I guess we’ll get this out of the way early – I am pretty sure I have dealt on a fake price at more than one stage in my career. I don't think I did it that much in the ...
There are so many lawsuits aimed at financial markets participants that it is hard to keep up these days, and while most are aimed at historic actions, there is definitely a culture building in which the first instinct of someone who feels they have been wronged is to head to the courts. This has to stop somewhere, for if it doesn't there will be repercussions for the market structure. If you have a problem with a market, tell the operator and then tell the regulators - only after then do you hit the lawyers.
I quite like reading academic papers on the FX market structure – often they state the obvious, but just as often they get the hamster back on the wheel in my head.
An interesting paper on spoofing and pinging in OTC FX markets was released recently, which does a great job of highlighting why platforms need to be on top of behaviour; how some LPs are nothing of the sort and how others’ behaviour could be confused with spoofing but shouldn’t be. The paper also provides support for my argument that Mark Johnson’s conviction should be over-turned.
Regular readers will know I am unsurprised to read reports of Blackstone pondering the sale of FXall once it completes its takeover of a majority stake in Thomson Reuters F&R, because (for once, I know, before you all message me) I predicted such a thing in this column in June.
What I find interesting in the latest production from the rumour mill is how it is only the sale of FXall – Matching and the other channels are not mentioned.
I want to follow up on last week’s column about the lack of risk takers in FX.
Firstly, several of you reached out to me to share your thoughts and clearly there are some concerned people out there who believe the foreign exchange industry is vulnerable to more flash type events because of the lack of skilled people able to take risk. Secondly, i had an interesting conversation with a friend about the lack of diversity in the FX risk/trading role.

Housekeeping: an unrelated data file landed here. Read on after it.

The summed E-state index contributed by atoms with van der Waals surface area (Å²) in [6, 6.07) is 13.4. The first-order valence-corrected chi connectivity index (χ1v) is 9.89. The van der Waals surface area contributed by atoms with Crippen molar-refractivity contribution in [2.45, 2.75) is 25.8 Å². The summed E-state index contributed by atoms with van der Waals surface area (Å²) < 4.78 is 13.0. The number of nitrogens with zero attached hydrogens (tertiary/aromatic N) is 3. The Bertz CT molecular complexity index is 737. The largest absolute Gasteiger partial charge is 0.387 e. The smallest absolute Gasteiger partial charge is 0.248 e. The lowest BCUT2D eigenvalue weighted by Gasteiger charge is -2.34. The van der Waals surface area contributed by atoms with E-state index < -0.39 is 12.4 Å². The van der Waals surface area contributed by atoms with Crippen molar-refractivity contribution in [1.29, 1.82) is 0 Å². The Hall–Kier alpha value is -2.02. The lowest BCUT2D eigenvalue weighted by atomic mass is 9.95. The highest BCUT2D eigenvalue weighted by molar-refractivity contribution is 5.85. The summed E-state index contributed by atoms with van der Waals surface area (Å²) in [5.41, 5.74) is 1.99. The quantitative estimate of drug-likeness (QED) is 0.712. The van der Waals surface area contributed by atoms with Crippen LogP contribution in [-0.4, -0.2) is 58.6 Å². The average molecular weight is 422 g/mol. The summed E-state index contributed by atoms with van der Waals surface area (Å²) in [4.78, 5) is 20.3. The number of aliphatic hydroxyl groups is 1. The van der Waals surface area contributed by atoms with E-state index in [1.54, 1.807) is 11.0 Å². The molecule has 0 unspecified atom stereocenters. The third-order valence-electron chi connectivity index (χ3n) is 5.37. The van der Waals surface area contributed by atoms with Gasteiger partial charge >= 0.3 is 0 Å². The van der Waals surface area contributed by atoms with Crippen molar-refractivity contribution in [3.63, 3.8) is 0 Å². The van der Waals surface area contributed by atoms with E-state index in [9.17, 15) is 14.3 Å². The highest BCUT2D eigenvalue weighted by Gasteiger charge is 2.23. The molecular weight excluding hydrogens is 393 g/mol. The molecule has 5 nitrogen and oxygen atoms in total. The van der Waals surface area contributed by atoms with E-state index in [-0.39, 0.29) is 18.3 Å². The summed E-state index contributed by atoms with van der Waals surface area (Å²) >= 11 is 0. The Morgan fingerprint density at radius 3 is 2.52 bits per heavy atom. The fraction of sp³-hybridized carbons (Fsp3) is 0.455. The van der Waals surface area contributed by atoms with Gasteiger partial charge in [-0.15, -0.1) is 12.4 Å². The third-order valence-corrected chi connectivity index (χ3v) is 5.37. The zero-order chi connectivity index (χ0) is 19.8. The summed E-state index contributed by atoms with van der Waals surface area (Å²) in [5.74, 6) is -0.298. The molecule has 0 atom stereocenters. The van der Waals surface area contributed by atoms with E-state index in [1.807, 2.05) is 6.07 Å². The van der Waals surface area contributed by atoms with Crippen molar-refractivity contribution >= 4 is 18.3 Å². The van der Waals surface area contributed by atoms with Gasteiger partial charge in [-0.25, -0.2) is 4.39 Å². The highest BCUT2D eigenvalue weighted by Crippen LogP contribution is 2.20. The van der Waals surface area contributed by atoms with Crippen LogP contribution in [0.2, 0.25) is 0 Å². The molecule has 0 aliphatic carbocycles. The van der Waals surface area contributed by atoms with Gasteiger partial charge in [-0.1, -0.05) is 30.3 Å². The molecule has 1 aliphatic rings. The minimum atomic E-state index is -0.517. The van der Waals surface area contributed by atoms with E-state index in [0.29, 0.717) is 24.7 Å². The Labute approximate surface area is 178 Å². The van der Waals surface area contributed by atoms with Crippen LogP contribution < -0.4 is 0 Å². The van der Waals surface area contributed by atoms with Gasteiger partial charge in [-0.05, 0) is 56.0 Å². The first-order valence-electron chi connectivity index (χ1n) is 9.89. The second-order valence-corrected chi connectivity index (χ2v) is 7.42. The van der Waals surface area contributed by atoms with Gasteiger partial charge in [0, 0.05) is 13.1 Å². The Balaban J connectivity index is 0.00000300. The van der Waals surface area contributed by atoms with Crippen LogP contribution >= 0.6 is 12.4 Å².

Has trend following had its day as a trading strategy? The Profit & Loss editors go head-to-head on this debate, with managing editor, Colin Lambert arguing that trend following is dead and editor, Galen Stops, arguing the opposite. Which side do you find more persuasive?
Why Trend Following is Dead
The changing nature of markets tells Colin Lambert that trend following as a strategy has had its day…and then there’s the data.
When Galen and I decided to argue our cases over the relative merits of trend following, I immediately thought of amassing mountains of data around moving averages and breakout points. I then reminded myself this is not the way I do things and as such, decided to go the bluster route.
In this week’s In the FICC of It podcast I mention how I like my hedge funds to be a bit “crazy” and my colleague and fellow podcaster, Galen Stops, suggests if I want to live on the edge then I should look at crypto funds. He’s right. If ever there was a crazy world, it’s crypto-land and this week highlighted this with some fantastic instances of “dolly out of the pram” tantrums! Generally speaking, when regulators talk, markets listen - not in crypto apparently, there they poke the bear!
The unsuccessful end of the Axiom Investment Advisors’ class action against Deutsche Bank over last look is an opportunity to look at one or two issues – specifically around the raft of legal actions taking place, a workstream of the Global FX Committee, and disclosures.
My first thought on reading through the judge’s Decision was “I wonder what those banks that settled are thinking now?” My second was the observation that the judge used the word "ambiguous" a heck of a lot.
And so, dear readers, we commence the second 500 of these columns by returning to a theme that has dominated the past 100 – and which remains the biggest single issue facing the foreign exchange industry at this time. I refer of course, ...
There has been more emphasis within the financial services industry on the responsibility of the individual in recent years as regulators have dealt with misconduct, but will this ever actually succeed when too many institutions – banks especially – have such a complex and over-lapping management structure?
How can an individual be responsible for something when they are a “co” head of business and into the bargain report to about seven people, all of whom are also “co” heads of something?